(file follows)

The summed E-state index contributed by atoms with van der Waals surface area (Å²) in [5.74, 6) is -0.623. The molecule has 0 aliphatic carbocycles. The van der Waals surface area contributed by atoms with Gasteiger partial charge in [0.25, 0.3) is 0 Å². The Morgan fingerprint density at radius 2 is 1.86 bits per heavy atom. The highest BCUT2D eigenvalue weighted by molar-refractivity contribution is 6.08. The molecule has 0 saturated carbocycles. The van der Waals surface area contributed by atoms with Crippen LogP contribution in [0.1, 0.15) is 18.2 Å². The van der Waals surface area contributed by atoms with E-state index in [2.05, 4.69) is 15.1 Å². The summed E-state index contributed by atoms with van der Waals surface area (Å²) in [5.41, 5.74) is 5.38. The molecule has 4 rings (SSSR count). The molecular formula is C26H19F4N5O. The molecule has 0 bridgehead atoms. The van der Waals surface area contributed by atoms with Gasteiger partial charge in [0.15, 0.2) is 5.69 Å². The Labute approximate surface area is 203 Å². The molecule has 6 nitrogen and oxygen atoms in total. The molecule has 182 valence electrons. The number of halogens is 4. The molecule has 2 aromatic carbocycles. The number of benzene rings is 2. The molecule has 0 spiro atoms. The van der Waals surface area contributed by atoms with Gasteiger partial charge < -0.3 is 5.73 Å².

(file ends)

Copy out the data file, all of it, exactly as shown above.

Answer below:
The summed E-state index contributed by atoms with van der Waals surface area (Å²) in [5.74, 6) is -0.623. The molecule has 0 aliphatic carbocycles. The van der Waals surface area contributed by atoms with Gasteiger partial charge in [0.25, 0.3) is 0 Å². The Morgan fingerprint density at radius 2 is 1.86 bits per heavy atom. The highest BCUT2D eigenvalue weighted by molar-refractivity contribution is 6.08. The molecule has 0 saturated carbocycles. The van der Waals surface area contributed by atoms with Crippen LogP contribution in [0.1, 0.15) is 18.2 Å². The van der Waals surface area contributed by atoms with E-state index in [2.05, 4.69) is 15.1 Å². The summed E-state index contributed by atoms with van der Waals surface area (Å²) in [5.41, 5.74) is 5.38. The molecule has 4 rings (SSSR count). The molecular formula is C26H19F4N5O. The molecule has 0 bridgehead atoms. The van der Waals surface area contributed by atoms with Gasteiger partial charge in [0.15, 0.2) is 5.69 Å². The Labute approximate surface area is 203 Å². The molecule has 6 nitrogen and oxygen atoms in total. The molecule has 182 valence electrons. The number of halogens is 4. The molecule has 2 aromatic carbocycles. The number of benzene rings is 2. The molecule has 0 spiro atoms. The van der Waals surface area contributed by atoms with Gasteiger partial charge < -0.3 is 5.73 Å².